Finely shredded cabbage

In Japan, salads are so different (except for Caesar salads, which seem to be available all over the world). The dressings are different. There might be tuna; there might be cold, soft tofu; there might be pieces of corn; there might be seaweed. And there’s a good chance there will be some finely shredded cabbage.

When I was in Japan, I got to really liking the shredded cabbage salads, and I’d regularly buy bags of the plain, shredded cabbage that was available in all the grocery stores and most of the convenience stores. Now that just reminds me of one thing–the food you can get in a Japanese convenience store. Sure the 7-11’s here always have coffee and cigarettes and various deep-fried weird snacks, hot dogs, and maybe nachos. But sometimes when you get off work in the middle of the night, even though you want something cheap and quick and pre-made to eat, sometimes you’d really like it to contain vegetables… maybe even be fresh. That’s a fantasy in America, but in Japan, those things are available. I can’t count the number of times I’ve purchased fresh salads and hard boiled eggs at 7-11 in Japan. Sometimes I was cooking at home and I’d realize I needed some cucumbers or lemons or mushrooms, and I could actually go down to the convenience store and get those things! A dozen eggs, milk, juice, coffee, tea, no problem. A reasonably fresh bento meal, no problem. I shake my head thinking about it.

Anyway, this isn’t about how easy and convenient it is to get decently healthy food in Japan. It’s about the cabbage. See, I got to loving that cabbage in my salads, and eating it almost daily while the ship was in port. Then when I got back to America, I couldn’t even find it in the Japanese markets. I tried to shred my own cabbage, but failed. Then I just got back to eating boring, lettuce based salads like everybody else here… which is nothing to complain about, I guess. But the finely shredded cabbage was something I really did miss, until today I found some in my local Albertson’s. Granted it’s for “Angel Hair Cole Slaw” or something like that, but to me it’s just salad cabbage.

It’s nice to be able to recreate some of the foods I used to enjoy so much in Japan. I’ve learned to make several Japanese dishes at home because I’ve yet to find a very authentic Japanese restaurant in the US. I can get the spices, and I can even find the produce I want (things like lotus root or mitsuba or certain mushrooms). I can make katsu, though I can’t do tempura. I can do some types of ramen and soba. Now I can do salad.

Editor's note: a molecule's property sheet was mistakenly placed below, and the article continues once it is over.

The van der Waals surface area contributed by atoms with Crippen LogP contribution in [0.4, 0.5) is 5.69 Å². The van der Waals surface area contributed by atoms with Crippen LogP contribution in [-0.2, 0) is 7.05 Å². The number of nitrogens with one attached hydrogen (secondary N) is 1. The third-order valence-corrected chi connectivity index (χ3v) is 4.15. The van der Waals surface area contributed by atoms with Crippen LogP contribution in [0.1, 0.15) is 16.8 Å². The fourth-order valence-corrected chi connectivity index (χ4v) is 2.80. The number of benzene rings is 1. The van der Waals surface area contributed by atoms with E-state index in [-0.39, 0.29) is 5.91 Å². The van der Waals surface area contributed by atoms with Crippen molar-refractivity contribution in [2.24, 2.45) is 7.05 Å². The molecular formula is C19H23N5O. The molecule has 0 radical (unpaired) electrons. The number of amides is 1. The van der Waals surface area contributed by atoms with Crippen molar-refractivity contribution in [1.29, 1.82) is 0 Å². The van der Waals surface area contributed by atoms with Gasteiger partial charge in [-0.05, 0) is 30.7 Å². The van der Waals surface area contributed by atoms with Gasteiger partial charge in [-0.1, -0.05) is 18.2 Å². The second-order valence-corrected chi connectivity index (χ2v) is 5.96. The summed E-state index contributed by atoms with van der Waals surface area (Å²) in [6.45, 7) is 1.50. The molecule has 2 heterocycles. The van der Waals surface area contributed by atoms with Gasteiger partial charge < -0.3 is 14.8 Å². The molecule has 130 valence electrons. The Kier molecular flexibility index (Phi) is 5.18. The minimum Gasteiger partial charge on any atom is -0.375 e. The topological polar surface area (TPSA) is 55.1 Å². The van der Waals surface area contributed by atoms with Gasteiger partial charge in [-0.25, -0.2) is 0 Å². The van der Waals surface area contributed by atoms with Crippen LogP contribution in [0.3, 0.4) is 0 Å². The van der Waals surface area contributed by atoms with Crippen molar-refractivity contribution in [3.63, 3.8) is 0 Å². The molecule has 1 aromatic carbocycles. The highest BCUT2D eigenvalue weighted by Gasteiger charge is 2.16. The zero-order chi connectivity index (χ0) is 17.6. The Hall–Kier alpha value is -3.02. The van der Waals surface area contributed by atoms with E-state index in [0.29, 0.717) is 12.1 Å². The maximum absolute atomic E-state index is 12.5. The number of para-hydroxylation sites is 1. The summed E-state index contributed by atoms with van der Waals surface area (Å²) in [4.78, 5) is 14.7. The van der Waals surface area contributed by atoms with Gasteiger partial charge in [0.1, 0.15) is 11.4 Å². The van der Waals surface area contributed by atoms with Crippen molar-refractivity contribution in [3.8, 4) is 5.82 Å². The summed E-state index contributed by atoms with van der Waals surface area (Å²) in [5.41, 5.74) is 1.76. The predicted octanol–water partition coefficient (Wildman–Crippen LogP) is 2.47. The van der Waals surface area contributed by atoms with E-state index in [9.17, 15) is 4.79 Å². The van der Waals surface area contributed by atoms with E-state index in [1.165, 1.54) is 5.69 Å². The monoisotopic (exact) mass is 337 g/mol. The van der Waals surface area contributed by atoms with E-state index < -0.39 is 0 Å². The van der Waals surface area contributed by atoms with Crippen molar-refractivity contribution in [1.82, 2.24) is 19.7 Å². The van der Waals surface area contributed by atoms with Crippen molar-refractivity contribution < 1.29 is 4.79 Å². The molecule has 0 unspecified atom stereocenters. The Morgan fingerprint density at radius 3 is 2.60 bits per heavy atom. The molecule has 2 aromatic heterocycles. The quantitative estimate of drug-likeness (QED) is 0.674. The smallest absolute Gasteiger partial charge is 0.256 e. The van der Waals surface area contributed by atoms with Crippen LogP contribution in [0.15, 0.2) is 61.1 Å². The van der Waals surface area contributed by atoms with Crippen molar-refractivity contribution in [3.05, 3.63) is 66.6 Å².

But the feeling of wanting to go back has not subsided, like people said it would. My desire to travel in general has decreased, and the older I get, the more appealing it is to actually settle down and buy a comfortable sedan or something. I don’t think I’m as romantic as I used to be by a long shot… but Japan… I just want to go back there. I can remember so many things, so many little details. I know I didn’t like everything. I know the wind is a killer there, and the humidity goes sky-high in summer. I know that it’s an expensive place to live, and that it’s difficult to get a queen sized bed into an apartment there. I know that even if my Japanese improved drastically, I’d always be an outsider. I know Japanese society and government is not perfect, and I have seen homeless people suffering there as they do here. They have typhoons and earthquakes and tsunami. I know, I know.

But always when I was in Japan, I was happy to be there. I never thought I wished I could go back to America. I never thought I didn’t like the Japanese culture. I never thought anything but that I’d like to stay. Everywhere I’ve gone, whether I was stationed there, lived there for a while, or just went for vacation, I was ready to go by the time I was scheduled to depart. I mean, I was mentally and emotionally at least somewhat enthusiastic to leave that place. I was happy to say good-bye. But with Japan it was not this way. I didn’t want to leave, and ever since I did, I have insisted within myself that I will go back. But for how long? Can I? When? I don’t want to go back on vacation. I want to go back go back. Stay. Live there again. Run my daily errands there. Work there. Run there. Get soaked in the torrential rain there. Look like an idiot American there, if need be.

It’s difficult. I know I must seem stupid. I know there are people, Christian Iraqis, for example, who are displaced by violence from their homes– their own native homes. Realistically, will they get to go back? I’m sure I can’t even imagine how some of them must wish they could. And here I am wishing I could go back to a place that feels like home even though by birth, by law, by anything except my own feelings, it isn’t home. Who am I?

I don’t know, but I’m going to try to get back there. It will take years, I know, but I can’t forget how much I love it; so I have got to get back there. But at least for now I have my cabbage salads.

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